PHY Wireless splits from Acorn, makes hellaPHY positioning

cell phone gps location (Pixabay user mohamed_hassan)
Precising positioning will be important for data privacy and PHY Wireless is offering algorithms to help carriers, chip makers and IoT module manufacturers. (Pixabay)

A new wireless positioning company, PHY Wireless, recently announced its separation from its parent company, Acorn Technologies.

PHY Wireless said in a statement that it can benefit from the separation by becoming a pure play provider of accurate mobile positioning algorithms for carriers, chip makers, IoT module manufacturers and application service providers.

PHY Wireless, based in La Jolla, California, has a positioning and location intelligence portfolio called hellaPHY that it described as “truly scalable and low cost.” The company’s algorithms are designed to allow for positioning to be device-based “with next to no network interaction, thereby reducing power dramatically and thus extending battery life.”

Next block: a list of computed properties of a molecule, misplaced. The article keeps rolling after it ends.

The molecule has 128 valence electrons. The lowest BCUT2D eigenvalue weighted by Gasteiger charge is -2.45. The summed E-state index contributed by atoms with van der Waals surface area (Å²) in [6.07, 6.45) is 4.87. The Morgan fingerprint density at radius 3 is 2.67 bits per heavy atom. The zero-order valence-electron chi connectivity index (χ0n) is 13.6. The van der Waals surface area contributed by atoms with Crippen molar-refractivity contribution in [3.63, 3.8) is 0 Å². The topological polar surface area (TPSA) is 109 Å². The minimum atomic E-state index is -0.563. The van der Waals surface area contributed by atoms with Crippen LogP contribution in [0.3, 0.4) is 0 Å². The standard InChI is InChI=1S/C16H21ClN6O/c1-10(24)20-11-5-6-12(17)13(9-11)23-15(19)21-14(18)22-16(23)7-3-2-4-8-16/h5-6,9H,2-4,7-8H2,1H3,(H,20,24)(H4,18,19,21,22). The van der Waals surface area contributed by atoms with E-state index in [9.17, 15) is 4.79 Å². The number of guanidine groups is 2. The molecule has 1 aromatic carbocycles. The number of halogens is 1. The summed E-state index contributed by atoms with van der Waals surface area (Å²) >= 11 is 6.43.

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The technology can scale for all types of user equipment and supports E911 requirements. Both hardware and software versions of its algorithms are available.

Vice President Steven Caliguri said the technology has been engineered for a very small footprint, requiring the least network resources and device power. “This will allow IoT module makers and wireless chip makers to meet the aggressive targets for LPWA [Low-Power Wide-Area] IoT solutions in terms of cost, power and performance.”

Sequans Communications, an LTE chip and module provider, licensed the hellaPHY intellectual property in 2016. HellaPHY targets LTE but is applicable to any OFDM protocol.

Precise device location will be more important for data privacy, Acorn CEO Tom Horgan told EE Times. “We are able to secure not only the position calculation but also the location of the device,” he said. “So each device has a very secure location of its own, unlike what might be in a cloud implementation where many device locations would be stored and could possibly be hacked with a single intrusion versus the million required to hack each individual IoT device.

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